Over the past 15 months we have been looking in more depth at individual Model Portfolios, assessing their aims, the type of investor they might suit and how they can be used. Our last two portfolios to be given the once-over are Echo and Alpha.
The Model Portfolios are a collection of 12 theoretical investment portfolios, each consisting of six or seven funds and trusts and designed to meet different investment objectives and suit different risk profiles and timeframes.
Over the past year (to 10 February), Echo has returned 30.5 per cent. The portfolio is designed for investors with a higher-risk profile and aims to deliver growth over the medium-term.
ECHO MODEL PORTFOLIO
It has HSBC FTSE All-Share Index at the base of the portfolio, which provides investors with broad exposure to UK companies of all sizes. It is complemented by the actively managed CF Miton UK Value Opportunities, which focuses on undervalued companies.
The largest part of the portfolio is invested in global funds with different strategies to provide diversification: Old Mutual Global Equity, Ardevora Global Equity, RIT Capital Partners, Caledonia and F&C Global Smaller Companies.
To top it off, there is a holding in Stewart Investors Asia Pacific Leaders.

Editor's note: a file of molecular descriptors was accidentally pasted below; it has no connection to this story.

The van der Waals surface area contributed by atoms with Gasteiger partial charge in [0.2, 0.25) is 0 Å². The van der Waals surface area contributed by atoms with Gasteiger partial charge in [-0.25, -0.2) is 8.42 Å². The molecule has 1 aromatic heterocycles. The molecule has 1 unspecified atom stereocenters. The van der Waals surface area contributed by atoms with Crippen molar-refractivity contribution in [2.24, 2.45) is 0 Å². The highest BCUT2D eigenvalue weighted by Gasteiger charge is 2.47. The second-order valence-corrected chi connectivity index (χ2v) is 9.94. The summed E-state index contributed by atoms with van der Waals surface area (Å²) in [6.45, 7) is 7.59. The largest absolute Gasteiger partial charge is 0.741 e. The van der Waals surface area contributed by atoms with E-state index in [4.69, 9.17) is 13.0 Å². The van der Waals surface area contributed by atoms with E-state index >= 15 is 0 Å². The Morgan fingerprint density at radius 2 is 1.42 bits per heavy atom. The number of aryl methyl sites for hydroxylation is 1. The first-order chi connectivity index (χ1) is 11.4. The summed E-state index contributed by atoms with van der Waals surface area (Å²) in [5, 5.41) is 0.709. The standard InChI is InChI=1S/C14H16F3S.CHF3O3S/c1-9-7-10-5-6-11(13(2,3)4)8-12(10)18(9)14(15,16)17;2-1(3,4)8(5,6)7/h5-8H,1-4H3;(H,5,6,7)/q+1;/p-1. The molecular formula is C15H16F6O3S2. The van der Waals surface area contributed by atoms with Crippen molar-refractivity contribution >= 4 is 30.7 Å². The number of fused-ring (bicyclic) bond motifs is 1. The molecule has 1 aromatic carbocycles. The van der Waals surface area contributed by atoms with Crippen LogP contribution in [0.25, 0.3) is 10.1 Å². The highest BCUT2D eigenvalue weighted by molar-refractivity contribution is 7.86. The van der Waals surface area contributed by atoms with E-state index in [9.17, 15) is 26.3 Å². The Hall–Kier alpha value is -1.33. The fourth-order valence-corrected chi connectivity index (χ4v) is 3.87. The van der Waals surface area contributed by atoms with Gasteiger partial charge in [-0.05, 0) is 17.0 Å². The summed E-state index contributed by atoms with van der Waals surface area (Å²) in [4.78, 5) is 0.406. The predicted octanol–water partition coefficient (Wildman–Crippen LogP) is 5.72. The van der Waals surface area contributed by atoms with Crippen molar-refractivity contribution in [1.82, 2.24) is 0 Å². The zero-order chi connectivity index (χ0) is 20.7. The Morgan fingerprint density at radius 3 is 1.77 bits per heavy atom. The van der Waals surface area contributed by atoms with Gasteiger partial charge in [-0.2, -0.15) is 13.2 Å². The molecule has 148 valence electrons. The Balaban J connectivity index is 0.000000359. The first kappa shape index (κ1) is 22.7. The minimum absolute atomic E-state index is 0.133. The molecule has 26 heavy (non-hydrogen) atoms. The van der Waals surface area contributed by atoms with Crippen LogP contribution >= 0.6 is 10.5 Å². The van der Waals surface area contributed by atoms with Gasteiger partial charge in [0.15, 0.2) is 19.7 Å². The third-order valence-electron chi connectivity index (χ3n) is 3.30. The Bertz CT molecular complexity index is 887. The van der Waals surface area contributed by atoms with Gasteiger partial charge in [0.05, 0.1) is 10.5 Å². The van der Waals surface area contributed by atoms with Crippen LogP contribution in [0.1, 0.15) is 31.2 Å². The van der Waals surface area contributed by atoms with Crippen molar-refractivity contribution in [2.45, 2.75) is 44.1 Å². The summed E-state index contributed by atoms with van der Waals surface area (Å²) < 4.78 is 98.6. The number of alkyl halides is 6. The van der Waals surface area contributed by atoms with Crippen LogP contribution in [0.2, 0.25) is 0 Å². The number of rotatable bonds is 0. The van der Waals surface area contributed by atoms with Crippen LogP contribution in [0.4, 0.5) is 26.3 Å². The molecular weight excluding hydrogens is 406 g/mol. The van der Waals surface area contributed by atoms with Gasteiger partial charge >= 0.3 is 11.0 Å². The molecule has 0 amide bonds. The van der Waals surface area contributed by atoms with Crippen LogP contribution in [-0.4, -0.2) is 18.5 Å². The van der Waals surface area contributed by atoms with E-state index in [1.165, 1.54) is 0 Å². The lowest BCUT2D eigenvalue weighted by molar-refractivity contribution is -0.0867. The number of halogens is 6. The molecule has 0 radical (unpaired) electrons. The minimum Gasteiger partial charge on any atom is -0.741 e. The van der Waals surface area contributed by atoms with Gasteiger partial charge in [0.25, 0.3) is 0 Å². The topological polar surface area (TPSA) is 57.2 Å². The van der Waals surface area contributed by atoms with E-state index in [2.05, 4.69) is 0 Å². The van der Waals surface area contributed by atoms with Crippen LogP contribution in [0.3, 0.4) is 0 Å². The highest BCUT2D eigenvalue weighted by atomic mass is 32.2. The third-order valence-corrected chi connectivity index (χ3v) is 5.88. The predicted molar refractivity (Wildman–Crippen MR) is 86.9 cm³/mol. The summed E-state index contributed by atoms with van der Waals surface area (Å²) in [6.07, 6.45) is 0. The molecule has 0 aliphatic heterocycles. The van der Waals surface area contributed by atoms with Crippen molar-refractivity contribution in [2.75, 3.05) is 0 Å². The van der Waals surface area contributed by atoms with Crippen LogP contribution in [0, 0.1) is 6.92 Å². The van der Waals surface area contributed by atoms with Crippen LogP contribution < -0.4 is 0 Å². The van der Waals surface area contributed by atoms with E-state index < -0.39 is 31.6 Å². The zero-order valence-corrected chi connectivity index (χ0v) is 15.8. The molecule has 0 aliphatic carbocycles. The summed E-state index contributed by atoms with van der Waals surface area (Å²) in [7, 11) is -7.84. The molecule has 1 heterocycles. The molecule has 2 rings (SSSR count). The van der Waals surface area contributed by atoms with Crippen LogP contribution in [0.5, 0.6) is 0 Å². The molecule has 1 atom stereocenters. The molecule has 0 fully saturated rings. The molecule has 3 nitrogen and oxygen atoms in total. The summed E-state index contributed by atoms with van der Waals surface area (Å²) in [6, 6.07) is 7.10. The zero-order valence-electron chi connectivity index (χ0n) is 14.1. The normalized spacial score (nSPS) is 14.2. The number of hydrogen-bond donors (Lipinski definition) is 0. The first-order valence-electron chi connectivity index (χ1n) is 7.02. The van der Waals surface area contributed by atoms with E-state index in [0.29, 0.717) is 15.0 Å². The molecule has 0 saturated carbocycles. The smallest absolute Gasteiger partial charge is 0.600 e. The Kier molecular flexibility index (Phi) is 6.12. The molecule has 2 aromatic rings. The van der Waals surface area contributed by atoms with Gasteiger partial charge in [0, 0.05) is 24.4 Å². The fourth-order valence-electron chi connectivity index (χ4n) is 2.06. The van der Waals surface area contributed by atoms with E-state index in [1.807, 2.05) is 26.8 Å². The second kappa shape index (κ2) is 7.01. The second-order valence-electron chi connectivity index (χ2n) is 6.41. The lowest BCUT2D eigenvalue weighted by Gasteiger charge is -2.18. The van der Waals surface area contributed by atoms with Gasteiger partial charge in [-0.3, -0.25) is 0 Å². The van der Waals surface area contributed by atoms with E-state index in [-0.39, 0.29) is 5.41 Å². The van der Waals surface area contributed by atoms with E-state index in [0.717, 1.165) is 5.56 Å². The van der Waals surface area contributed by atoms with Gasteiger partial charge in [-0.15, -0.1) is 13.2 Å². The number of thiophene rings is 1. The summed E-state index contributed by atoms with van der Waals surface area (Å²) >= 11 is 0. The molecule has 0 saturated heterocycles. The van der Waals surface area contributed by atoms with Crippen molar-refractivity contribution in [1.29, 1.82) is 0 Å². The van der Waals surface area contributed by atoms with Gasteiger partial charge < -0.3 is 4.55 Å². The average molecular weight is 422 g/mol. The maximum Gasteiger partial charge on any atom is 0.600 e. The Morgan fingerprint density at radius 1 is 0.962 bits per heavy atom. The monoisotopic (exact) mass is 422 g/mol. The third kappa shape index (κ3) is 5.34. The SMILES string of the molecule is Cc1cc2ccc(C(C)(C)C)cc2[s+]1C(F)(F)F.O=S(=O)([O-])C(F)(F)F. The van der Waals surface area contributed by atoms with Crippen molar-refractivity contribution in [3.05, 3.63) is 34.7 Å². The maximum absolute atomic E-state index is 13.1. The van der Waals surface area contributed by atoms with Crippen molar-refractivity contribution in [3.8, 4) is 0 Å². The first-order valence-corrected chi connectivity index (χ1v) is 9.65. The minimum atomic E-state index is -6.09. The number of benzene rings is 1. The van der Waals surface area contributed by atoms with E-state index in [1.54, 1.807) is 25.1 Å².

This model portfolio could suit investors who wish to accumulate a nest egg for grandchildren through a Junior Isa, or those in their early 50s with adequate pension provision, who want to grow extra savings for their retirement in an Isa.
Echo has returned 8 per cent over three months and 21.5 per cent over three years.
Disappointing performance from some of the funds chosen when the fund launched in 2012, continues to weigh down the three-year performance figure somewhat.
ALPHA MODEL PORTFOLIO
Meanwhile, the Alpha portfolio has returned 22.4 per cent over one year. It is suitable for medium-risk investors looking to grow their capital over at least five to 10 years.
With the aim of protecting investors from excessive volatility, this portfolio has three core holdings.
Each invests in a mixture of bonds and equities: Artemis Monthly Distribution, Fidelity Moneybuilder Balanced and Royal London Sustainable Diversified Trust. Bonds tend to fluctuate less in value than shares, while the equity exposure in these funds provides growth potential.
The portfolio also holds the HSBC FTSE All Share Index fund to access various UK companies. To spread risk further two internationally invested funds, Fundsmith Equity and Lindsell Train Global Equity, are included.
The managers of these two funds are highly experienced and focus on well-established companies that are leaders in their fields.
This fairly steady portfolio may suit parents investing to pay for the education of a young child, or maybe young investors building a deposit for house purchase. Alpha has returned 4.2 per cent over three months and 35.2 per cent over the last three years.
All of the Money Observer Model Portfolios can be bought through Money Observer's sister website Interactive Investor, for a flat fee of just £10 each.
This represents a £40 saving on the standard charge of £10 per fund purchase.